The good news is that you don’t have to take this quiz (although good for you if you did), but the bad news is that if you couldn’t answer questions #1 and 2, you haven’t read widely enough or well enough to consider becoming a writer. If you felt it was beneath you to count the number of sentences, repeated words, numbers of syllables, commas, and so forth – if your interests invariably focus on loftier and more philosophical and thematic aspects of becoming a writer – it’s very doubtful you have what it takes to become one. Sorry to be the bearer of such bad tidings. Tis true, ‘tis pity; ‘tis pity ‘tis true.

For a better analysis of that famous opening paragraph than I could ever give, I’m going to invite Joan Didion to speak for a minute. The following appeared in her essay “Last Words” in The New Yorker in 1998 –

“So goes the famous first paragraph of Ernest Hemingway’s A Farewell to Arms, which I was moved to reread by the recent announcement that what was said to be Hemingway’s last novel would be published posthumously next year. That paragraph, which was published in 1929, bears examination: four deceptively simple sentences, one hundred and twenty-six words, the arrangement of which remains as mysterious and thrilling to me now as it did when I first read them, at twelve or thirteen, and imagined that if I studied them closely enough and practiced hard enough I might one day arrange one hundred and twenty-six words myself. Only one of the words has three syllables. Twenty-two have two. The other hundred and three have one. Twenty-four of the words are “the,” fifteen are “and.” There are four commas. The liturgical cadence of the paragraph derives in part from the placement of the commas (their presence in the second and fourth sentences, their absence in the first and third), but also from that repetition of “the” and of “and,” creating a rhythm so pronounced that the omission of “the” before the word “leaves” in the fourth sentence (“and we saw the troops marching along the road and the dust rising and leaves, stirred by the breeze, falling”) casts exactly what it was meant to cast, a chill, a premonition, a foreshadowing of the story to come, the awareness that the author has already shifted his attention from late summer to a darker season. The power of the paragraph, offering as it does the illusion but not the fact of specificity, derives precisely from this kind of deliberate omission, from the tension of withheld information. In the late summer of what year? What river, what mountains, what troops?”

Didion’s 1998 essay is important to would-be writers trying to understand the mysteries of style partially because of the reason Didion was compelled to write the piece – “the recent announcement that what was said to be Hemingway’s last novel would be published posthumously next year” [1999]. It was published, of course, over the dead writer’s express wishes that his rough material never be published, and it turned out not to be the last “posthumous Hemingway” to be published. The family has authorized more edited releases of his rough drafts and notes in novel or book form.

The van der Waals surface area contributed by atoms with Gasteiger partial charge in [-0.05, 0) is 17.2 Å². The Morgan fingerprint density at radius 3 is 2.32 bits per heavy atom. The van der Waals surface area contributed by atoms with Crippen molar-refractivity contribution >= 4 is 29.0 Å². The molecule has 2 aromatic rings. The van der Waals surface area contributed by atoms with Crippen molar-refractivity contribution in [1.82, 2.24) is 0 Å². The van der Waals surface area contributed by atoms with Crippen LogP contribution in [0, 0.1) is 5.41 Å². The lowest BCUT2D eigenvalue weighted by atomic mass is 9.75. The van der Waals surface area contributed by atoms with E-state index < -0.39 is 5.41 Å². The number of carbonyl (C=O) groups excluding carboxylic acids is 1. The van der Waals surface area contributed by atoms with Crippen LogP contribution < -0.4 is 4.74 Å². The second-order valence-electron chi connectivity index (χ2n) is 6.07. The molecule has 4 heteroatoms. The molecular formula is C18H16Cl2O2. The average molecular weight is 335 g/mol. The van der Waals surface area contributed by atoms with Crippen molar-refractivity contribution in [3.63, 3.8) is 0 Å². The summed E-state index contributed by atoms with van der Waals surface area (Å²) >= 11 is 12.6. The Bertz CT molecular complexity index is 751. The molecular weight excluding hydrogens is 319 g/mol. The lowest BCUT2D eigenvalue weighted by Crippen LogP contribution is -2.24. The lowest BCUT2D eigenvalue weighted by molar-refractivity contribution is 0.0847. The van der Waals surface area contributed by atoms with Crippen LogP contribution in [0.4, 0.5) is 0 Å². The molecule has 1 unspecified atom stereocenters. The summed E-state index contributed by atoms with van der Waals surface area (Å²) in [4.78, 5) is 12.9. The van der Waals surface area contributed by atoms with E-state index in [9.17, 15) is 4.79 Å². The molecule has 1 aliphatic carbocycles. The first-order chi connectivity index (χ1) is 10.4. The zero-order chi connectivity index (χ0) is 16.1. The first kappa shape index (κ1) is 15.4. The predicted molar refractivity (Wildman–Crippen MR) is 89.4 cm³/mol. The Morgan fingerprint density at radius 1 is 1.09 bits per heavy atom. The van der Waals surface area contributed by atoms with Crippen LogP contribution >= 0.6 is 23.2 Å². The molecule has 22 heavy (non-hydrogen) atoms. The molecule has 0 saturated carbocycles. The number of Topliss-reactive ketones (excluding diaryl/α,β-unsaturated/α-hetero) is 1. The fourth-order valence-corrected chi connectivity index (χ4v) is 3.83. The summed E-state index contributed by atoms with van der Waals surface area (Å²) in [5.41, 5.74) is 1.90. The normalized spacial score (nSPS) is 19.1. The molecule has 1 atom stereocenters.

The violation of dead author’s wishes – the publication of their rough work before they themselves had a chance to finish it, shape it, and polish it – sounds like a digression from our discussion of style, but it’s central to it. Didion recalls being galvanized, years earlier, to confront a bloviating professor of English at a Berkeley dinner party when the self-styled expert announced, repeatedly, that F. Scott Fitzgerald’s The Last Tycoon served as irrefutable proof that Fitzgerald was a bad writer.

One hopes that Joan Didion indulged in the writerly pleasure of literally kneeing the academic horse’s patoot in the bajoobies, but all she admits to in print is that she finally objected strongly, pointing out to the professorial idiot that The Last Tycoon was “an unfinished book, one we had no way of judging because we had no way of knowing how Fitzgerald might have finished it.”

The other academics, intellectuals, and dinner guests there that night joined in a chorus of refutation of Didion’s argument. Nonsense, came their rejoinders, the editors had Fitzgerald’s “notes,” they had his “outline,” the thing had been “entirely laid out.”

“Only one of us at the table that evening,” continues Joan Didion, speaking with the absolute confidence of a writer, “in other words, saw a substantive difference between writing a book and making notes for it, or “outlining it,” or “laying it out.”

That “substantive difference” – as all writers would know – is style. It is the difference between lightning and the lightning bug.

The Hemingway family, beginning with the writer’s widow, Mary Welsh Hemingway, read into Ernest Hemingway’s repeated verbal and written directions that his unfinished work never be published a secret directive to go ahead and publish it all. The man who had spent his literary lifetime obsessed with style, apprenticed to the Word, and always trying to sharpen and improve the distinctive style that he had embarked upon as a young writer, now had others making all stylistic decisions – the literary equivalent of publisher’s current “House Style” that, if allowed to prevail, homogenizes fiction to a tasteless pulp.